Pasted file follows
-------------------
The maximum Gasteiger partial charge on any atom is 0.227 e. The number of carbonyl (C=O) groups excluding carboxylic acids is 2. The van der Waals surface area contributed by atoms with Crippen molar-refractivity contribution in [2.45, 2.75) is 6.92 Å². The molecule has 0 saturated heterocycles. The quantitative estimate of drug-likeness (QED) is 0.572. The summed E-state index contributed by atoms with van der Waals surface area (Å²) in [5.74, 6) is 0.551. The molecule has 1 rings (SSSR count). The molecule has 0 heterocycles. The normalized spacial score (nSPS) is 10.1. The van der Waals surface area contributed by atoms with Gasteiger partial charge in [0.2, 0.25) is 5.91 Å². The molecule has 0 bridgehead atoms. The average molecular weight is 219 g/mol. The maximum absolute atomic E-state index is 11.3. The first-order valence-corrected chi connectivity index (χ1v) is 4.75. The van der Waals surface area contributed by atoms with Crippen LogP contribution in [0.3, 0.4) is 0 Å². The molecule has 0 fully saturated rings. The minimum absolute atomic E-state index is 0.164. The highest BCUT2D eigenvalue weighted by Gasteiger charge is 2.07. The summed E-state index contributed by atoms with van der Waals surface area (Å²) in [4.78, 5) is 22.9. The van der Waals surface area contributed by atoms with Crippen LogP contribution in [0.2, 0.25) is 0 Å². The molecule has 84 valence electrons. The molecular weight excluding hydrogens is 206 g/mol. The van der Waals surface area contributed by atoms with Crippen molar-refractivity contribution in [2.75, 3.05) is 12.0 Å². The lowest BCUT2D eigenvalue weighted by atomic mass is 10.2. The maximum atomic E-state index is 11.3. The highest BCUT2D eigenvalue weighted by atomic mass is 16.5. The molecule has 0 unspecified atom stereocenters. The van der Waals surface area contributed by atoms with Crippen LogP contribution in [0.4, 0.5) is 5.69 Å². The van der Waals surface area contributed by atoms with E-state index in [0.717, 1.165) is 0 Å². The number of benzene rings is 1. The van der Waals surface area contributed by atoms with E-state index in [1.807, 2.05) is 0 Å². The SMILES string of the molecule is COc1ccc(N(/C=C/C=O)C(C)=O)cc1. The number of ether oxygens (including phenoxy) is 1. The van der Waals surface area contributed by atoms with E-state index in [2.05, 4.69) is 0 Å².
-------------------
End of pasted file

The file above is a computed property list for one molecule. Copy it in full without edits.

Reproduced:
The maximum Gasteiger partial charge on any atom is 0.227 e. The number of carbonyl (C=O) groups excluding carboxylic acids is 2. The van der Waals surface area contributed by atoms with Crippen molar-refractivity contribution in [2.45, 2.75) is 6.92 Å². The molecule has 0 saturated heterocycles. The quantitative estimate of drug-likeness (QED) is 0.572. The summed E-state index contributed by atoms with van der Waals surface area (Å²) in [5.74, 6) is 0.551. The molecule has 1 rings (SSSR count). The molecule has 0 heterocycles. The normalized spacial score (nSPS) is 10.1. The van der Waals surface area contributed by atoms with Gasteiger partial charge in [0.2, 0.25) is 5.91 Å². The molecule has 0 bridgehead atoms. The average molecular weight is 219 g/mol. The maximum absolute atomic E-state index is 11.3. The first-order valence-corrected chi connectivity index (χ1v) is 4.75. The van der Waals surface area contributed by atoms with Crippen LogP contribution in [0.3, 0.4) is 0 Å². The molecule has 0 fully saturated rings. The minimum absolute atomic E-state index is 0.164. The highest BCUT2D eigenvalue weighted by Gasteiger charge is 2.07. The summed E-state index contributed by atoms with van der Waals surface area (Å²) in [4.78, 5) is 22.9. The van der Waals surface area contributed by atoms with Crippen LogP contribution in [0.2, 0.25) is 0 Å². The molecule has 84 valence electrons. The molecular weight excluding hydrogens is 206 g/mol. The van der Waals surface area contributed by atoms with Crippen molar-refractivity contribution in [2.75, 3.05) is 12.0 Å². The lowest BCUT2D eigenvalue weighted by atomic mass is 10.2. The maximum atomic E-state index is 11.3. The highest BCUT2D eigenvalue weighted by atomic mass is 16.5. The molecule has 0 unspecified atom stereocenters. The van der Waals surface area contributed by atoms with Crippen LogP contribution in [0.4, 0.5) is 5.69 Å². The van der Waals surface area contributed by atoms with E-state index in [0.717, 1.165) is 0 Å². The number of benzene rings is 1. The van der Waals surface area contributed by atoms with E-state index in [1.807, 2.05) is 0 Å². The SMILES string of the molecule is COc1ccc(N(/C=C/C=O)C(C)=O)cc1. The number of ether oxygens (including phenoxy) is 1. The van der Waals surface area contributed by atoms with E-state index in [2.05, 4.69) is 0 Å².